For GWU, a university with about 26,000 students, it has been a multiyear journey to this choice. The university, also founded in 1821, adopted Colonials as its nickname in 1926 for sports teams and other purposes. An editorial that year in the Hatchet student newspaper embraced the name “in just regard for our precious heritage.”

Debate over the moniker flared in recent years as many students pointed out that the term “colonial,” with a connotation of European imperialism, is often seen as offensive to Indigenous peoples in the United States and elsewhere. In 2019, GWU students approved a referendum urging the university to replace the moniker. In 2020, racial justice demonstrations arose nationwide after the murder of George Floyd.

GWU, like many colleges and universities in that moment of self-scrutiny, deliberated what to do. Last June, the board of trustees announced the moniker would be replaced by the 2023-24 school year.

André Gonzales, who graduated from GWU in 2020, said he cried when he heard the news. Now 25, Gonzales is from Las Cruces, N.M., and is Native American, with roots in the Comanche tribe and the formerly enslaved people known by the Spanish term “genizaro.” Gonzales recalled feeling alienated by such campus events as a pep rally dubbed the “Colonial Invasion.” He had pushed for a moniker change during his student years but wondered whether it would ever happen. Then it did.

“It felt like so much weight had been lifted, after so many years of student advocacy,” Gonzales said. “It was a really, really emotional experience.” He said he hasn’t been tracking the replacement options. “Anything but Colonials,” he said.

The moniker is harder to find these days on campus. A few fleece blankets with a “Colonials” logo were selling for $36 apiece this week in the bookstore. Signs point to a Colonial Health Center for students. The GWU sports website still displays the word because athletic teams for now are still known as Colonials.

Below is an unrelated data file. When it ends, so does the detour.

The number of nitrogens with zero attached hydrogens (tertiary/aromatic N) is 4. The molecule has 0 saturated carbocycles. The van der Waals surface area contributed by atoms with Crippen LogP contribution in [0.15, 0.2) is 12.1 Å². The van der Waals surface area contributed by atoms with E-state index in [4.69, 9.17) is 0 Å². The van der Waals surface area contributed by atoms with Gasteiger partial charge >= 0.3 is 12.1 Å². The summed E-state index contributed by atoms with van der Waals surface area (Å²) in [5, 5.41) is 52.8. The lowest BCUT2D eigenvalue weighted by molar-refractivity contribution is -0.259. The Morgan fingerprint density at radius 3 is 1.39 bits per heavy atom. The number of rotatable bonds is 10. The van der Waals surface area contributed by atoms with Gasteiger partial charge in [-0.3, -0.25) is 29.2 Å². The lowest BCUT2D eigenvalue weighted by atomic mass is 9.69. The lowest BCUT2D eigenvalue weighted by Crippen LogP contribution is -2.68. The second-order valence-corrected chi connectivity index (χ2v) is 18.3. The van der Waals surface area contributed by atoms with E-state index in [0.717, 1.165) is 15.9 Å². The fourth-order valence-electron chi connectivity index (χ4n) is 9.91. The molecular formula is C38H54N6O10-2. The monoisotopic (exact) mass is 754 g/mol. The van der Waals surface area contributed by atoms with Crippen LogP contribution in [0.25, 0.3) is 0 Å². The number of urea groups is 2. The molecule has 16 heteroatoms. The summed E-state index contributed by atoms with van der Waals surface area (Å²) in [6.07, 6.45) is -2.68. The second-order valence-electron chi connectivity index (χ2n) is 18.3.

Denver Brunsman, an associate professor of history at GWU, who teaches a course on “George Washington and his World,” said the first president likely would have recoiled at the moniker. “He thought of colonial as being somewhat small-minded, provincial,” Brunsman said. “In forging the new country, he wanted to think in national terms.”

Nationals would have been appealing to Washington, Brunsman said, although the name is taken by the local Major League Baseball team. Washington also favored the words “Americans” and “citizens,” Brunsman said. But he acknowledged there’s not a lot of zip to those nicknames.

Personally, Brunsman said, he is a fan of Revolutionaries. “We always remember the stately George Washington,” Brunsman said. “But he was young once, too, and a revolutionary. In some sense he was the foremost revolutionary.”

What about the Hippos? In 1996, Stephen Joel Trachtenberg, then president of the university, bought a bronze rendition of a hippopotamus at an antique store and gave it to the class of 2000. The statue at 21st and H streets is said to bestow good luck on students who rub its nose.

Reached by telephone on Wednesday, Trachtenberg was quick to declare his nickname preference. “It ought to be the Hippos,” he said.

In January, GWU nipped that notion in the bud. Hippos, or variations on the word, “received negative feedback during engagement events from various members of the community, including student-athletes who are closely identified with the moniker in competition,” the university said in a statement.

Ellen Moran, GWU’s vice president for communications and marketing, said the university had received more than 500 moniker suggestions from roughly 3,000 people who weighed in. Now the university is gathering more feedback. Moran declined to discuss in detail how the final choice will be made, but she acknowledged the matter will come to the trustees.

Asked about a reporter’s hunch that a certain finalist might have the inside track, Moran said: “You have a 25 percent chance of being absolutely right.”

Nick Anderson covers higher education and other education topics for The Washington Post. He has been a writer and editor at The Post since 2005.